Croc Hunter’s death a boon to ratings. Steve Irwin’s death certainly dominated the news. The newspapers today are full of stories about him, with the usual cultural cringe about reaction overseas. But it was on TV on Monday night that we saw quite a dramatic reaction. Ratings for Nine News and A Current Affair audiences jumped by around 400,000 to 500,000 compared to a normal Monday nigh for both programs. ACA was the most watched program with 1.878 million; Nine News was next with 1.783 million. Seven News was close behind with 1.712 million and Today Tonight also added around 200,000 on its normal Monday evening audience figures to average 1.605 million. ABC News at 7pm added around 100,000 viewers while The 7.30 Report bounced over the million viewer mark (up around 200,000 or so on normal Monday nights) to an average 1.009 million people. Even Ten News At Five saw its audience soar to the highest level for a long time: it averaged 1.295 million viewers for the hour from 5pm. Half a million people deserted Ten at 6pm (The Simpsons averaged 733,000 at 6pm), and went to Nine or Seven. Tonight Seven is putting a tribute to Irwin to air at 8pm after Border Security, beating the Nine Network by a day. Nine told the media last night that it would be showing an hour long special Wednesday night at 7.30pm. It pulled a program which pitted mothers-in-law against each other in some strange contest. The Irwin special will rate a lot better. The big audiences for the News and ACA didn’t help Nine one bit: its audience later in the night collapsed; Seven won. – Glenn Dyer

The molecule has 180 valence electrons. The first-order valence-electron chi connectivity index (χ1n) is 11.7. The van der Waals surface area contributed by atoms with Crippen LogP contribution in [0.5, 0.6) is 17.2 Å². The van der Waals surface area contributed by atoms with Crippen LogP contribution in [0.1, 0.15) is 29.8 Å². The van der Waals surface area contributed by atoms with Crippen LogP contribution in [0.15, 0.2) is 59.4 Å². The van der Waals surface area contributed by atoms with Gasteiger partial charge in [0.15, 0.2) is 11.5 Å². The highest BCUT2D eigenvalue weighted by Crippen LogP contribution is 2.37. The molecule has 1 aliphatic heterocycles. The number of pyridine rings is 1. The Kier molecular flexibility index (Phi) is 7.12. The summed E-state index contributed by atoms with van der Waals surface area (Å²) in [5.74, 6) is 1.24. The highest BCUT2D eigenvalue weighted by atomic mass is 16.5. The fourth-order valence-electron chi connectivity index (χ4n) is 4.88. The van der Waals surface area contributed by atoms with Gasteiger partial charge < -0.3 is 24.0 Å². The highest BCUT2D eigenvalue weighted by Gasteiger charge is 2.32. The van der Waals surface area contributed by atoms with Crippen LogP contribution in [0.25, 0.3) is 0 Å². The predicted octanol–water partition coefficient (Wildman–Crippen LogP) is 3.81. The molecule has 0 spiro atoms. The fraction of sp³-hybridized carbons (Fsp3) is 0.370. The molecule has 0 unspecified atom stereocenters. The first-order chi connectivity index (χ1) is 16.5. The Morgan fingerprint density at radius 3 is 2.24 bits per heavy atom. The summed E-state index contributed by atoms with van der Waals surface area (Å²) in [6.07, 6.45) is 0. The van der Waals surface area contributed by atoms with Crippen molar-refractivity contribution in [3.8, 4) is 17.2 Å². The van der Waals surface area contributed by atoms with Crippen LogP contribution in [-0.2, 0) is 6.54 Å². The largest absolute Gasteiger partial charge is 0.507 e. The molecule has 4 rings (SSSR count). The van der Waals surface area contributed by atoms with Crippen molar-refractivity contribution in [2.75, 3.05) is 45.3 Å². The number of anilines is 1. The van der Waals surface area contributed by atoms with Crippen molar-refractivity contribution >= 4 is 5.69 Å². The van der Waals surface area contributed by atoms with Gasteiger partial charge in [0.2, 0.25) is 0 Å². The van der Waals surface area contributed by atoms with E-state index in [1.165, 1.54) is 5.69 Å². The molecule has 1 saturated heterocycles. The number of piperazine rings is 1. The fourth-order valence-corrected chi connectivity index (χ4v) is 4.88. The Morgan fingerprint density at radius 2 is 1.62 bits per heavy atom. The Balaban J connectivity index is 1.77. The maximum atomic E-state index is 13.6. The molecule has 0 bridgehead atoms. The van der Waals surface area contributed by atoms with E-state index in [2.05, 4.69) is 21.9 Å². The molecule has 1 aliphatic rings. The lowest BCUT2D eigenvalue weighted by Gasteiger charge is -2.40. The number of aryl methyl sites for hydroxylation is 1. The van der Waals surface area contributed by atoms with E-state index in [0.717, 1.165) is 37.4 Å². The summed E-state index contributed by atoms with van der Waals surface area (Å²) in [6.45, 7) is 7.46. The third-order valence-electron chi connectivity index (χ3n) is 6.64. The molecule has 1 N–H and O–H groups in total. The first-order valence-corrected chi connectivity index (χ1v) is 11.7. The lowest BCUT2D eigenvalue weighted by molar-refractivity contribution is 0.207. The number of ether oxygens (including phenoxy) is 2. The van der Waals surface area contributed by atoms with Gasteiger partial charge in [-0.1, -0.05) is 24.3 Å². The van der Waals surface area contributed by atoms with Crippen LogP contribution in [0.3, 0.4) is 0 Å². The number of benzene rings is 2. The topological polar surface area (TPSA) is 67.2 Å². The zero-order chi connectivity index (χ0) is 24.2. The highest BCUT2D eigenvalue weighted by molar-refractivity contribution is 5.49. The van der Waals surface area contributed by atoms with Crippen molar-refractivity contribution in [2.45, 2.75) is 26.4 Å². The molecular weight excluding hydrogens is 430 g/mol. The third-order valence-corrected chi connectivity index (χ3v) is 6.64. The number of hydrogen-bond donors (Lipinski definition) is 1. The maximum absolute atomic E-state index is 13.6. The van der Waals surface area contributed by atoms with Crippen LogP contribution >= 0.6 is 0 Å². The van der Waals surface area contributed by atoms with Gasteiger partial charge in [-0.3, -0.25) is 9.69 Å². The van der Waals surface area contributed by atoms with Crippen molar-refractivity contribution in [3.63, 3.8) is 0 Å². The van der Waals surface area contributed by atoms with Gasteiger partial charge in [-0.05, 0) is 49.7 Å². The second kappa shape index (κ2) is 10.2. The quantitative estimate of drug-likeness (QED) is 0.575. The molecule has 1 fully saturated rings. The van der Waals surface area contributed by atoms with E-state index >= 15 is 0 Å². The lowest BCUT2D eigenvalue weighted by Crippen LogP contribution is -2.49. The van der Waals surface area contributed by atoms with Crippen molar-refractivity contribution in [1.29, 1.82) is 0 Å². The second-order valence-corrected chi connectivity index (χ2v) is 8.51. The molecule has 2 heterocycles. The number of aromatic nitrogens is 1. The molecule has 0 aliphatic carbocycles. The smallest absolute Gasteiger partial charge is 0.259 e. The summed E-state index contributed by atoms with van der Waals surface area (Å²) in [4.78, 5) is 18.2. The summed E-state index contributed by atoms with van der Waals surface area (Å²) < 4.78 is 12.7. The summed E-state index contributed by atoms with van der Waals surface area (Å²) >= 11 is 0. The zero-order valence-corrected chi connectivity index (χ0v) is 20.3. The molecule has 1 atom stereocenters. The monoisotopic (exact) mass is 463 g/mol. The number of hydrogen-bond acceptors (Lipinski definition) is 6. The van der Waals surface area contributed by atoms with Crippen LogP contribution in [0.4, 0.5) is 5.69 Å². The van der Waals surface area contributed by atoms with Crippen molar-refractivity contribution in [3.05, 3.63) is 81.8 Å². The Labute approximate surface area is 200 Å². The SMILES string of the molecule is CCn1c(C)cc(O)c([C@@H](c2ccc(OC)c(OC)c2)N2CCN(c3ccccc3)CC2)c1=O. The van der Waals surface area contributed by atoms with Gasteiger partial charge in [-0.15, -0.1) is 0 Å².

High noon in regional TV. This is regional TV week on the stockmarket. Prime Television, the Seven affiliate, releases its profit later today and on Friday it’s the turn of Southern Cross Broadcasting, the Nine affiliate in Adelaide and the Ten affiliate in regional Australia. Prime will do well thanks to the Seven Network link while Southern Cross’s Nine and Ten links have done it no favours – both networks have reported lower revenues and earnings already in 2006. But Prime and Southern Cross won’t be as bad as the Perth Nine affiliate, STW9, which is owned and operated by the listed Sunraysia TV. In something of a standoff, Sunraysia is nearly 49% controlled by interests associated with Eva Presser and Nine regional affiliate WIN, owned by Bruce Gordon, has almost 44% but no board representation. Relations between the two are not good and relations with the PBL-owned Nine Network in Sydney are even worse. You see, Eva Presser and the company blame the Nine Network for causing STW to incur a loss in the year to June. The company announced it suffered a loss of $3.1 million for the June year, down from the net profit of $4.2 million earned in 2005. The loss wasn’t a surprise as the company told the market in May that a dip into the red was expected. It earned a profit in the better first half of $2 million, down 38%. However the reasons advanced by Sunraysia for the loss won’t go down well at PBL or the Nine Network for these comments: “The loss of market share by the Nine Network, the downturn in the advertising market, a $1.5 million loss incurred in broadcasting the Commonwealth Games and the continued loss incurred in broadcasting AFL Games.” Like Southern Cross, Sunraysia is trying to renegotiate a new affiliate agreement with Nine. That is proving difficult: Sunraysia wants the costs plus nature changed to take account of the loss of the AFL by Nine. That will cost Nine and PBL lost earnings, which will be painful. The loss on the Commonwealth Games is interesting as Nine slashed its costs back in the 2005 year, as did Southern Cross and Sunraysia, and it seems a loss was still incurred. – Glenn Dyer